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Re: File attachment API proposal v2

On Wed, 6 Jul 2011, Chris Travers wrote:

This is the second proposal for file attachment API/technical implementation.

The current approach I am taking is to use table inheritance to
provide a consistent set of tables with different foreign keys.
Constraints would first-and-foremost be enforced in the database and
secondarily handled in the application.  An API would be provided in
SQL and Perl.

This proposal uses PostgreSQL features heavily including the fact that
by default a referenced field cannot be updated or deleted until all
references are gone, and the use of table inheritance.

 > This proposal assumes that the following are required:
1)  Tracking who uploaded what when, and where a document entered the system.
2)  Linking some documents to multiple objects.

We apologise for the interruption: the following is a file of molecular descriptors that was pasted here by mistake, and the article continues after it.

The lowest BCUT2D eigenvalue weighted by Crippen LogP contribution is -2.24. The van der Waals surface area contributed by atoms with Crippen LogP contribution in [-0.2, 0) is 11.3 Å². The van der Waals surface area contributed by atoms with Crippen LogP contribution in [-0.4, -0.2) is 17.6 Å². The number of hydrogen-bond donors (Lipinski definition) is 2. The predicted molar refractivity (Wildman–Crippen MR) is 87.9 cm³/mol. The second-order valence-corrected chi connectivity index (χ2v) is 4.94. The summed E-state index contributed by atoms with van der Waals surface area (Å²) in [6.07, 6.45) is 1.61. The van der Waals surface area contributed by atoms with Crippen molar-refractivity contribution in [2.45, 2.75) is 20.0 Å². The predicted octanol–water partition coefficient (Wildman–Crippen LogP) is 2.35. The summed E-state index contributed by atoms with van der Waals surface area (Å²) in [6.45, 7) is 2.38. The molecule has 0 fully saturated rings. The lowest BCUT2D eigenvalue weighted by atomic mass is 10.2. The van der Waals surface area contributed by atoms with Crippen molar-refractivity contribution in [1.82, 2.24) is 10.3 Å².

3)  Linking to external resources.

I'm Not clear on that. File_base.contents can not be NULL: are you using it as a specification for external resources in this context?

This proposal assumes that the following are not required:
1)  Enforcing uniqueness of file content.

The following other assumptions are made:
1)  That software which adds files to the system have user accounts too.

The basic table structures are proposed as follows:

COMMENT ON COLUMN file_class.ref_key IS

Shouldn't that be file_base.ref_key? Assuming that was a typo, but just trying to understand the design here.

$$This column inheriting tables is used to reference the database row for the
attachment.  Inheriting tables MUST set the foreign key here appropriately.

This can also be used to create classifications of other documents, such as by
source of automatic import (where the file is not yet attached) or
even standard,
long-lived documents.$$;

So, for unattached files, we'd have something like:

CREATE TABLE file_unattached (
check (file_class = 0),	// or 10 or whatever
) inherits (file_base);

When files are later attached to something, the record would have to be moved from this to the file_(transaction|order) table?


Any feedback?

Yes.  I like it.

It covers all the use cases I can think of.
Not *exactly* in the way I would prefer to see them covered, but in a way that will work, and allow the security parameters that are necessary.

Also, it looks easy to work with from a development standpoint.

Thanks for your willingness to hash this out.